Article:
20 May 1941 Wheeling Galvanized two tab question

Manufacturers, production numbers, configurations, etc.

20 May 1941 Wheeling Galvanized two tab question

Postby W. Winget » Mon Mar 20, 2017 11:41 am

Whats the round ring hole plug in the back top of it? They could coat the inside (if done) from the front hole, why the back plug...is it a knockout for a fuel pickup tube perhaps? I've just never looked over early cans in detail as much as I should.

Came across this one, lid needs some work, but would be glad to let it go for $50 with a free ride to the Aberdeen show for pickup.
V/R W. Winget
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Re: 20 May 1941 Wheeling Galvanized two tab question

Postby gerrykan » Mon Mar 20, 2017 4:43 pm

W. Winget,
It is said the plugged hole is from galvanizing the can, but I don't recall seeing anyone present any documentation.

Hot Dip galvanization requires several dipping stages according to the following link, so placing a hole at the upper most point of the can would aid the process of evacuating both air, and liquid.
Trying to rid a jerrycan of 100% of its liquid contents through the threaded opening is nearly impossible, so the galvanizing argument does hold some weight.

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Source: http://www.galvanizeit.org/inspection-c ... ng-process
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Re: 20 May 1941 Wheeling Galvanized two tab question

Postby SteveG » Tue Mar 21, 2017 9:52 pm

Roy,
I think the early cans were not hot dipped. I think this is the process used when making chain link fence mesh, etc and that leaves too much zinc material on the surface of the metal, kind of like a slurry coat. I think this was another type of galvanized plating, just not sure what the actual process entails.
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Re: 20 May 1941 Wheeling Galvanized two tab question

Postby AZ Jeff » Thu Mar 23, 2017 7:29 am

I think the cans may have been electro-galvanized (produces a thinner layer).

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Re: 20 May 1941 Wheeling Galvanized two tab question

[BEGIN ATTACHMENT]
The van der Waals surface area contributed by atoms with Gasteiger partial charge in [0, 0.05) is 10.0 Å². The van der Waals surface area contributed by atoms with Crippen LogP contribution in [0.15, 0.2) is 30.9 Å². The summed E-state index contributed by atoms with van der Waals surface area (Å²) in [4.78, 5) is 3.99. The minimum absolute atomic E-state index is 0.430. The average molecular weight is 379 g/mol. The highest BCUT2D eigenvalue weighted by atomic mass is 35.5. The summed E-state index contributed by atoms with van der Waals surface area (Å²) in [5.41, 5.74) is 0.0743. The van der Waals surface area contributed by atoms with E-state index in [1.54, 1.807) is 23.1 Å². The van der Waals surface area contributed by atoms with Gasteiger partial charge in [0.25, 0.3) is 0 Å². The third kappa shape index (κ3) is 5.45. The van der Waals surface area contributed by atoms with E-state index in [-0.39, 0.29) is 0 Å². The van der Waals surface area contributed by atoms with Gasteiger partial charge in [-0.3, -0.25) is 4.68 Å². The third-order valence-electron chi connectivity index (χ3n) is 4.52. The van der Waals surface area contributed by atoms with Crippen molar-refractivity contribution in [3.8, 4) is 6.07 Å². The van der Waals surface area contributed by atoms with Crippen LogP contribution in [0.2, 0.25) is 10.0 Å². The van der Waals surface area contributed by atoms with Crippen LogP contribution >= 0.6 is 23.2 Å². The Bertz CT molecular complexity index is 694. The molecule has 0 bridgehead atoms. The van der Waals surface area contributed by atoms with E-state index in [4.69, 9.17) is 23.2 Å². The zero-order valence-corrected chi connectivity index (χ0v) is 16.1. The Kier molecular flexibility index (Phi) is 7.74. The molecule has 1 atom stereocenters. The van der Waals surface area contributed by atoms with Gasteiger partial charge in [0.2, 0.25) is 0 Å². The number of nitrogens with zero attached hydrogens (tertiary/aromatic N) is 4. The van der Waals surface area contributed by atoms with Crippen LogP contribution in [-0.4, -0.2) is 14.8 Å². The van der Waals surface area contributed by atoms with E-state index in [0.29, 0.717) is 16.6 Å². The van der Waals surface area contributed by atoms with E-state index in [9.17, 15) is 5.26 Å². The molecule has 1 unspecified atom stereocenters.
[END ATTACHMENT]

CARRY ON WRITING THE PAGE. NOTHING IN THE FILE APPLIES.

Postby lucakiki » Thu Mar 23, 2017 8:55 am

I would like to draw the attention on the fact that this can is indeed made in 1941, but not on may the twentieth ! :)
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WillysMB#344142 6-19-44 Navy N.S.Blue Grey
45 Bantam T-3 #57248 1-10-45
42 Willys MB-T #13560 11-42
43 Willys MB-T # 25417 4-43
Way too many WWII military tools,hopefully thinning down,and way too many posts...

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Re: 20 May 1941 Wheeling Galvanized two tab question

Postby W. Winget » Thu Mar 23, 2017 10:26 am

Luca:
I'd be more than pleased to figure out what the real date is if that's not a date marking on it.
Could you please let me know what it indicates?
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Re: 20 May 1941 Wheeling Galvanized two tab question

Postby DodgeMan » Fri Mar 24, 2017 10:14 am

[quote="W. Winget"]Luca:
I'd be more than pleased to figure out what the real date is if that's not a date marking on it.
Could you please let me know what it indicates?
V/R W. Winget[/quote]

U.S. ICC-5 regulation, which dates from the 1920s, specifies:

Thickness of container in US gauge in its thinnest part, nominal capacity of container in gallons, year manufactured. Thus 20-5-41 is 20 gauge, 5 gallons, 1941, NOT May 20th 1941.

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Re: 20 May 1941 Wheeling Galvanized two tab question

Postby W. Winget » Fri Mar 24, 2017 10:20 am

Why thank you for that. So any way to tell a date on it?
is there a begining date when "dates" appeared VS. the spec stamping?
V/R W Winget
Edit: so it's still a '41 can if I read that correctly.
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Re: 20 May 1941 Wheeling Galvanized two tab question

Postby gerrykan » Fri Mar 24, 2017 6:27 pm

1941 is the year of manufacture, and unfortunately that is as close as you can get to when it was actually made.

Regarding the galvanizing, I will defer to the knowledge and comments of Steve G, and Jeff Q.
My knowledge of plating is very limited, but I seem to remember from past conversation that Steve is involved in the plating business.
I don't know about Jeff, but I would bet money he knows more about the subject than I do.
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